Cyberbullying was in the news last week with Justice Minister Peter MacKay indicating that Bill C-13 could pass by the spring. The reaction to the bill – the government’s lawful access/cyberbullying legislation – has generally included criticism over the inclusion of lawful access provisions from Bill C-30 along with assurances that the cyberbullying provisions are important and worthy of support (though experts in the field doubt whether it will stop online taunting). I discuss the dangers associated with Bill C-13 in this interview on TVO’s The Agenda.
Comments from Conservative MPs unsurprisingly point to the need to protect children from cyberbullying. For example, Conservative MP John Carmichael told the House of Commons:
Clearly, there are elements who take advantage of our children and our grandchildren in this world. We have all heard horrible stories. A member spoke earlier about a resident in his community who committed suicide, with no hope, feeling perhaps that her life had been ruined. This bill brings hope to all Canadians. It brings us an opportunity to put regulation and legislation in place that will protect our children and our grandchildren from those who would take advantage of them. I think it does exactly what it was intended to do when the Minister of Justice introduced it.
Beyond protecting children and grandchildren – something we all agree upon – the Conservatives frequently point to a June 2013 report on cyberbullying from federal and provincial justice ministers as the basis for Bill C-13.
Yet despite the claims that Bill C-13 is needed to address cyberbullying, the reality is that report found that the Criminal Code already addresses most cyberbullying issues. As the report notes:
There is no specific provision in the Criminal Code for cyberbullying, or even bullying more generally. Bullying captures a wide range of behaviour, most of which does not amount to criminal conduct, for example, name calling, teasing, belittling and social exclusion. However, when the bullying behaviour reaches the level of criminal conduct, the Criminal Code contains several provisions that can address this behaviour. Depending on the nature of the activity involved, a number of Criminal Code offences may apply to instances of bullying or cyberbullying, including:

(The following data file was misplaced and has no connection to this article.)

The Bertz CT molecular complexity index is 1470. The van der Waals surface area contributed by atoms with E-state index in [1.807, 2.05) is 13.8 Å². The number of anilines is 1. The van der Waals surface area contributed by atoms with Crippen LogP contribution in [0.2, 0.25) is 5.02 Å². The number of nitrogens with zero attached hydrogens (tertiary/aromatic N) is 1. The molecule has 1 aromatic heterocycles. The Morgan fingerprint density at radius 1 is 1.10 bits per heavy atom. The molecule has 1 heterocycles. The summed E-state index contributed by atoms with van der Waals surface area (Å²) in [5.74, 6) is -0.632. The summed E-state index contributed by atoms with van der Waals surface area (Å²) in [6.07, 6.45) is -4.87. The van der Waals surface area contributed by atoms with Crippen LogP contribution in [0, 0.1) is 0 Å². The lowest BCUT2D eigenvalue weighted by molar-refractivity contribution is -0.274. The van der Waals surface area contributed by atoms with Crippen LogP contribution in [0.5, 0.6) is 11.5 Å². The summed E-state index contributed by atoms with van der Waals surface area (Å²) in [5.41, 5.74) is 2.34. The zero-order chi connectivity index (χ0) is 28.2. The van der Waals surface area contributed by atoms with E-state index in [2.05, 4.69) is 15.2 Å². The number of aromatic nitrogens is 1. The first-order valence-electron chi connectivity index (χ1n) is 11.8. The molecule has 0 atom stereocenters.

- criminal harassment (section 264)
- uttering threats (section 264.1);
- intimidation (subsection 423(1)),
- mischief in relation to data (subsection 430(1.1));
- unauthorized use of computer (section 342.1);
- identity fraud (section 403);
- extortion (section 346);
- false messages, indecent or harassing telephone calls (section 372);
- counselling suicide (section 241);
- defamatory libel (sections 298-301);
- incitement of hatred (section 319); and,
- child pornography offences (section 163.1);
The report identifies several additional provisions that may be applicable. The resulting substantive recommendations are very limited, namely an expansion of the harassment provisions and removing costs in libel cases.
The report also recommends a new provision on the non-consensual distribution of intimate images, however, it acknowledges that this issue extends far beyond cyberbullying and “there is limited data on the extent and the nature of this activity.” Moreover, the report notes the Criminal Code can be used in some cases: images of persons under the age of 18 would qualify under the child pornography rules, while provisions on voyeurism, obscene publication, criminal harassment, and defamatory libel may also be used. As David Fraser notes, the failure of high profile cyberbullying cases in Canada lies with police and prosecutorial failure to use the laws that were readily available, not in the absence of laws that can be used to combat cyberbullying.